Dinner over, came the "scran" or scrimmage for the broken meat thrown out to the crowd assembled outside. Every one seized what he could, in which process our beggar was so successful that a number of the others set upon him with their cudgels. He defended himself, knocking several of his assailants down, till his staff was broken and he was obliged to save himself further injury by flight . He crossed the Fiddoch, and was proceeding along the haugh below the old castle, on the Kininvie side, when he was overtaken by a heavy shower, which drove him to take shelter under the branches of a wide-spreading tree. Sitting here, he soon saw a cripple, a beggar like himself, running as fast as his limp would let him. "Where are ye gaen at sic a
rate, man, in sic a nicht as this?" "To Alnacroich," replied the cripple, "an' I'm feart I'll be ahin the marriage." '' 0, an' that be it, ye needna be in siccan a hurry; for, gin they dinna be kinder to you than they war to me, ye'll be better to be deeing wi' me till the shower gang o'er, an' I'se gie ye a share o' fat I got, though it cost me sair banes to get it."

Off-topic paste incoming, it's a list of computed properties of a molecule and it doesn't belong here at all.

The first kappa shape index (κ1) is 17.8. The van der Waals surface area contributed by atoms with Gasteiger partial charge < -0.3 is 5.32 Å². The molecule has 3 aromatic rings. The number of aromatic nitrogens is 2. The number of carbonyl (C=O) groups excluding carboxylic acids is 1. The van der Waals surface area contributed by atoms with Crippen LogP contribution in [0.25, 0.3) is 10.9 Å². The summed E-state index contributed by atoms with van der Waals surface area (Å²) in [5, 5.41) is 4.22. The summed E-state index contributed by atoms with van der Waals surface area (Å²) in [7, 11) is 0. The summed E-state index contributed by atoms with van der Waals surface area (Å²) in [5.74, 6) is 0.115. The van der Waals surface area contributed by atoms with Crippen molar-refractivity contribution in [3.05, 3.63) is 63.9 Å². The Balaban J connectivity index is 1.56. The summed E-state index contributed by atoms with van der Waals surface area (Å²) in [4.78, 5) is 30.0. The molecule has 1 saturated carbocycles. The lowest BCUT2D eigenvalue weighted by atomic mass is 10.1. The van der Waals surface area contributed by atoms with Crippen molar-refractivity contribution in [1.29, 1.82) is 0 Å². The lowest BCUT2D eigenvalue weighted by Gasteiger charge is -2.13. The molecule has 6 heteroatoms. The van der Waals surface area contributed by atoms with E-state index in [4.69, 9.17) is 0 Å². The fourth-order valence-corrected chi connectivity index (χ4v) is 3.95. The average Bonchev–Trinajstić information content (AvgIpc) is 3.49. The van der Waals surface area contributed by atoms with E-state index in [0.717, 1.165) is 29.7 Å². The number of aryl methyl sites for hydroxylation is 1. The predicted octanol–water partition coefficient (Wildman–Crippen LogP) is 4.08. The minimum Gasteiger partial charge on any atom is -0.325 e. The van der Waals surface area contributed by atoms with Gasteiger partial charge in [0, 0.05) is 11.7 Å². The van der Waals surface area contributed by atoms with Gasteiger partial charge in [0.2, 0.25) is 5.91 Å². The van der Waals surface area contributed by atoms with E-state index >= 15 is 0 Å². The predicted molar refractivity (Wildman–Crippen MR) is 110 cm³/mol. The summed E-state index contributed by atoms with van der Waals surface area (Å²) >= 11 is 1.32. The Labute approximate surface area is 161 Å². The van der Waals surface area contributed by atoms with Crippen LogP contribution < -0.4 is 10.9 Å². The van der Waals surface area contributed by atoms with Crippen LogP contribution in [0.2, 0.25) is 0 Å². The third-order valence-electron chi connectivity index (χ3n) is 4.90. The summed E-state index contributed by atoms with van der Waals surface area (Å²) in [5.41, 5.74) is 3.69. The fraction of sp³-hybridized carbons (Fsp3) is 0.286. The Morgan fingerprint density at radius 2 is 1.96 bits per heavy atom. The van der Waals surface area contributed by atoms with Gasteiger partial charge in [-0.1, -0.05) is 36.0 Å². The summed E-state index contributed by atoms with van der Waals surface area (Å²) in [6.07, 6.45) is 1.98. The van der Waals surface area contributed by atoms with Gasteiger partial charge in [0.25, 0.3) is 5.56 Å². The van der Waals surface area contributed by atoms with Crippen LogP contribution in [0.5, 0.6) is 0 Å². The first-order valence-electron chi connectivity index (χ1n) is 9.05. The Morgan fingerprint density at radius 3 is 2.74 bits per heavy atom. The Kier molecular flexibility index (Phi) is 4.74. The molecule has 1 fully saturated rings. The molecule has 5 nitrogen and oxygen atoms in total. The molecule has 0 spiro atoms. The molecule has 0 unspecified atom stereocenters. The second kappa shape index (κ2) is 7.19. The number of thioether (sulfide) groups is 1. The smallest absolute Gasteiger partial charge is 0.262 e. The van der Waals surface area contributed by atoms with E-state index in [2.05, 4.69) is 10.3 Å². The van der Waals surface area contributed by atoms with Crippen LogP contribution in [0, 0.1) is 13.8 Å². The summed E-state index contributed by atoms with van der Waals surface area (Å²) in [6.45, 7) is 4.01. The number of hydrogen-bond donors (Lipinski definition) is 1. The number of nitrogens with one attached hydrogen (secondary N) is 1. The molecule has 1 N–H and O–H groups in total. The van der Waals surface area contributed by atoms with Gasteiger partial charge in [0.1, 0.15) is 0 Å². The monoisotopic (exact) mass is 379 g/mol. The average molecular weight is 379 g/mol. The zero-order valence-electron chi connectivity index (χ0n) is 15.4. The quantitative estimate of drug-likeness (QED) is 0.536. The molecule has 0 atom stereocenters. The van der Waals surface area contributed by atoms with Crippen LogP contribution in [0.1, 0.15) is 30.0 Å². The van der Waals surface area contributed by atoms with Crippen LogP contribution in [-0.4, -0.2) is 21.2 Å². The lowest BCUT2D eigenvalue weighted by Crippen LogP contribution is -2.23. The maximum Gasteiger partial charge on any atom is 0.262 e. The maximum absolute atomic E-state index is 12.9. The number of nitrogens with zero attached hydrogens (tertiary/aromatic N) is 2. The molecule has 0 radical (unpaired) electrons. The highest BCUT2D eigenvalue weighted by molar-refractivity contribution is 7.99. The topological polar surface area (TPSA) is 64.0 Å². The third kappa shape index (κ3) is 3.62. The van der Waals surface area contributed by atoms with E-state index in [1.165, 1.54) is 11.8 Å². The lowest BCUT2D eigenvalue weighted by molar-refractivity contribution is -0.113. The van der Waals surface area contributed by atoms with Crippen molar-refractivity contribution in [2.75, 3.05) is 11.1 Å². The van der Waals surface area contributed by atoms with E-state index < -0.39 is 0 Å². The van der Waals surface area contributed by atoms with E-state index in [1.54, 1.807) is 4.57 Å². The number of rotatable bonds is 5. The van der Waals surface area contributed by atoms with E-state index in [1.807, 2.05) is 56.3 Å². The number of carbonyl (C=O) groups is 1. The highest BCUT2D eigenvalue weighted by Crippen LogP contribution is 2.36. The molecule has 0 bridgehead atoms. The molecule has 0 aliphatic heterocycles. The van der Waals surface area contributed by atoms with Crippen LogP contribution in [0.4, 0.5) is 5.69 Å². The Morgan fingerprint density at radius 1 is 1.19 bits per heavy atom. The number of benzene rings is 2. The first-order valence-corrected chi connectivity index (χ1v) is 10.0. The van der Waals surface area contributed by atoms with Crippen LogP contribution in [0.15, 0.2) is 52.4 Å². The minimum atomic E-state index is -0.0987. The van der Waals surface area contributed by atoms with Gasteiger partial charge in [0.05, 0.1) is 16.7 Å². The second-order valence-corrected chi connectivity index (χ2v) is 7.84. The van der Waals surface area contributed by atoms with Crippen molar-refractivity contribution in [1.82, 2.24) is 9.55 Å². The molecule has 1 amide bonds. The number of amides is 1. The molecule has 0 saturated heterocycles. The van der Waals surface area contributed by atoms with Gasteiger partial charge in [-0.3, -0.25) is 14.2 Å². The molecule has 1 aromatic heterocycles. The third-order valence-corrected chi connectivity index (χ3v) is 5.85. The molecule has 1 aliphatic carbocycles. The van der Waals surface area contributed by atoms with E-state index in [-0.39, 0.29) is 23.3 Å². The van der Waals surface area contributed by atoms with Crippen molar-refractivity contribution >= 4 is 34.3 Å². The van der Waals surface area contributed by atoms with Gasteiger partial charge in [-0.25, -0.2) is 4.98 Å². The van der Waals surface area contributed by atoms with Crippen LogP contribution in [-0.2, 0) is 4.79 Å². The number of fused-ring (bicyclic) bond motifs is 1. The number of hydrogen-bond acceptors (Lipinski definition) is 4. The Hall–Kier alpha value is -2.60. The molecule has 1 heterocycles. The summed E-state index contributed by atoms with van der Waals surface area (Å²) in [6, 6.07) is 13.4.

The cripple sat down; the beggar handed him one of two fowls he nad secured, and they proceeded to eat in silence, till the cripple made a sudden exclamation at seeing a piece of geld in his fowl. This led to an altercation, our beggar claiming it as his. From words to blows, and the cripple got a good thrashing, but was allowed to keep the gold. The cripple went on to the marriage, and our beggar to Kininvie. His personal appearance had not been improved by the two scuffles he had come through, so that when he reached Kininvie House, entered the kitchen, and drawing a chair near to the fire, sat coolly down, it was no wonder that the big fat cook was irritated at his impudence. , She shook her spit in his face, and at the top of her masculine voice ordered him, "for an ugly thief, to be gone wi' him, for there was no room for him there." A fierce altercation in words ensued, the beggar having the best of it, till at last the cook went and informed the laird of what was going on. "Tuts," said the laird, "see, here's a penny to him, and take breath, Meggy, and then tell him quietly to gang awa' ; the wind, I think, is some doon now."